Our youth are on a major detox, and it’s better than kale

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Our youth are on a major detox, and it’s better than kale

SA youngsters admit they’ve cut down on social media in the past three months

Journalist

South African youngsters are cutting back on social media activities in a bid to embark on a digital detox.
Some don’t touch their phones when they return home from lectures, while others may escape to the library, where such devices are banned.
These are some of findings in the latest UCT Unilever Youth 2018 report, an in-depth study of South Africans between the ages of 18 and 24.
The findings are based on more than 18 months of research by the institute and Instant Grass International, a Johannesburg-based marketing agency.
“Economists refer to the ‘youth bulge’, an indication of how the youth segment is growing,” said the institute.
“Besides evaluating demographic shifts, the study also focuses on mindsets, aspirations and buying behaviour among South Africa’s youth across the socio-economic spectrum.”The study revealed that 44% of the 1,833 participants surveyed on digital detoxing admitted they had cut down on social media in the past three months.
“When I get home I don’t want to be on my phone because at campus I’m on the internet all day,” said one respondent.
Another exercised digital control by escaping to the library.
“I don’t go the library to source books anymore, I go there cause I can’t use my phone when I’m there and I can actually concentrate.”
Staying in the online world, the study also examined how young people portrayed themselves in cyberspace.
One youngster said: “Today’s unforgiving social and economic environment places youth under an immense amount of pressure to develop richly curated and diverse online and offline personas.”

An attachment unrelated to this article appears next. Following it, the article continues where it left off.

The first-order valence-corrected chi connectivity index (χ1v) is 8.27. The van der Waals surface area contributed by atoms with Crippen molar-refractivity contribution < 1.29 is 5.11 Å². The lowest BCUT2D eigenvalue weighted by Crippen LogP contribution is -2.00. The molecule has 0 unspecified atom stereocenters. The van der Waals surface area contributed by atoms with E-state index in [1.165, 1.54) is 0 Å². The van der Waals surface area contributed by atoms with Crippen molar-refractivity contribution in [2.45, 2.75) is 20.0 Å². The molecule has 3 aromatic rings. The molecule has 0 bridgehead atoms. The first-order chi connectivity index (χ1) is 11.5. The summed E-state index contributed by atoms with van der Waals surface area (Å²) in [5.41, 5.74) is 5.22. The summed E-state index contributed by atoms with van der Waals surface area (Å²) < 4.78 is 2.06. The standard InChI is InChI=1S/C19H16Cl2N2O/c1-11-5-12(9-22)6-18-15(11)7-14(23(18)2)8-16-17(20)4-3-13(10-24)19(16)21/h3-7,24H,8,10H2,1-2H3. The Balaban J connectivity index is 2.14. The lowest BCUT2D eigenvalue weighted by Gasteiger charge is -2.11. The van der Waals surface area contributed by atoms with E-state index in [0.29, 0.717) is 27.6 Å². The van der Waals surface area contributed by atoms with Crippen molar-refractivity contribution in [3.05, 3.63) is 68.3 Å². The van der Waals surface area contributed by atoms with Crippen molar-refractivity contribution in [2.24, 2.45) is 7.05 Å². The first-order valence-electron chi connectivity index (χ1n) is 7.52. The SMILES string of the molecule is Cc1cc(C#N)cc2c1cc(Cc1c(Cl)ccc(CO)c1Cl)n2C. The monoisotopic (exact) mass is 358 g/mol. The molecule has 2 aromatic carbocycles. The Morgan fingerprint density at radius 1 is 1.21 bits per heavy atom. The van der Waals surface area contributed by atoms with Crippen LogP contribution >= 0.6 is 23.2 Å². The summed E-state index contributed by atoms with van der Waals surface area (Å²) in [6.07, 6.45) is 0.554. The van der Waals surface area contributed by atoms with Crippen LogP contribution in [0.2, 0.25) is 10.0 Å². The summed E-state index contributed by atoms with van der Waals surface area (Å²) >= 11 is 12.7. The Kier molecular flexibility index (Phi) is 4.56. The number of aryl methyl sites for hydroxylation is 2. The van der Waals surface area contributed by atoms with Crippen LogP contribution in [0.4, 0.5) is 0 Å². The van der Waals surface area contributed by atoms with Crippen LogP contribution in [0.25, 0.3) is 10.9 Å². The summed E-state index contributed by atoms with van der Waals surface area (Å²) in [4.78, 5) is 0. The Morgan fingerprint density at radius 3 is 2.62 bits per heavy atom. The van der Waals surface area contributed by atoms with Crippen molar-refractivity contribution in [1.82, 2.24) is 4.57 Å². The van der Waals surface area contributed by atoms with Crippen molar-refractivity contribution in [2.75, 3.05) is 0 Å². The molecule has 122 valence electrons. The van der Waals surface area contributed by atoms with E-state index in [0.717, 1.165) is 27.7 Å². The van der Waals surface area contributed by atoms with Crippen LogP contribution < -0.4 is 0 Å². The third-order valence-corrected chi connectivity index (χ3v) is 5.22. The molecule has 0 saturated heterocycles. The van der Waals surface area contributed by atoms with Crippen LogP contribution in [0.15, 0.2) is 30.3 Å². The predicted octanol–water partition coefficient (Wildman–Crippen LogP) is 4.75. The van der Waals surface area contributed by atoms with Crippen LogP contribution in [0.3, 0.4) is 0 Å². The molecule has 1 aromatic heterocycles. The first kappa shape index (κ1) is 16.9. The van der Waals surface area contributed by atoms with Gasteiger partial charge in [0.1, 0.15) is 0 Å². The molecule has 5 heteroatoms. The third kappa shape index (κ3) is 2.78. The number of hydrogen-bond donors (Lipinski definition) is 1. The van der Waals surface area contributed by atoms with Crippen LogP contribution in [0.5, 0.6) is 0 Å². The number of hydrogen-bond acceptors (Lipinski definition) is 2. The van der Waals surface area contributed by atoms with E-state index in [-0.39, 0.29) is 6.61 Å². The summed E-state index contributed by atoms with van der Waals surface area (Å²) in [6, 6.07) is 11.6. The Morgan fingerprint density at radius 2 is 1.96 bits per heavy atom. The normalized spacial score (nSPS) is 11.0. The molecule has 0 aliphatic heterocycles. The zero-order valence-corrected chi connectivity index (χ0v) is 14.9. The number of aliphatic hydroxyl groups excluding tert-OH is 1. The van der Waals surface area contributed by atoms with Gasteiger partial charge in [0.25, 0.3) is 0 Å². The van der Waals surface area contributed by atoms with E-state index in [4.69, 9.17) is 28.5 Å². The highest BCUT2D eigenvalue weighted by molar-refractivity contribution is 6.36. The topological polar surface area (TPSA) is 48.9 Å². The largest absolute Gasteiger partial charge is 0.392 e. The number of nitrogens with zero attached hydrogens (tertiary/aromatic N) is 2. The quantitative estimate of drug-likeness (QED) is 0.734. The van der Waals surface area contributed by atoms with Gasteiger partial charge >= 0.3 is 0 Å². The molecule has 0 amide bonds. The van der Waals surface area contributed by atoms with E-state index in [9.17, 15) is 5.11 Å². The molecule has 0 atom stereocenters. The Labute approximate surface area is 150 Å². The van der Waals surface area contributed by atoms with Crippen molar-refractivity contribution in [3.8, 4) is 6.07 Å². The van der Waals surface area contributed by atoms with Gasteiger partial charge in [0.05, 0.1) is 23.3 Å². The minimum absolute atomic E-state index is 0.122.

Of the 1,833 people surveyed, 37% admitted they portrayed a different image of themselves online.The study also found that young people are living at home longer, studying longer, taking more time to find a job, and have an extended dependence on parents and family.
Of the 1,833, 87% said they felt under pressure, while 76% said they worried about the amount of pressure they were under.
Youngsters cited family, community, peers, remaining relevant, a lack of money and securing a job as their main sources of pressure.
“My university life is different to home. We live separate lives,” said one. “People at home are not trying to do anything above the normal job. They feel comfortable, complacent, and those whoonga drugs are ruining everything.”
The study participants also spoke about peer pressure, saying: “Unless you’re extreme, you’re nothing.”
About 41% said social media left them frustrated or sad most of the time.
Some based self-esteem on “likes” while others said they became stressed when they were not online, wondering how people were reacting to their posts.
Regarding money, 59% said data costs restricted their lives.
“I have choices which my mother didn’t have. But my budget does not allow me to have those choices ... that’s why we have depression,” said a respondent.

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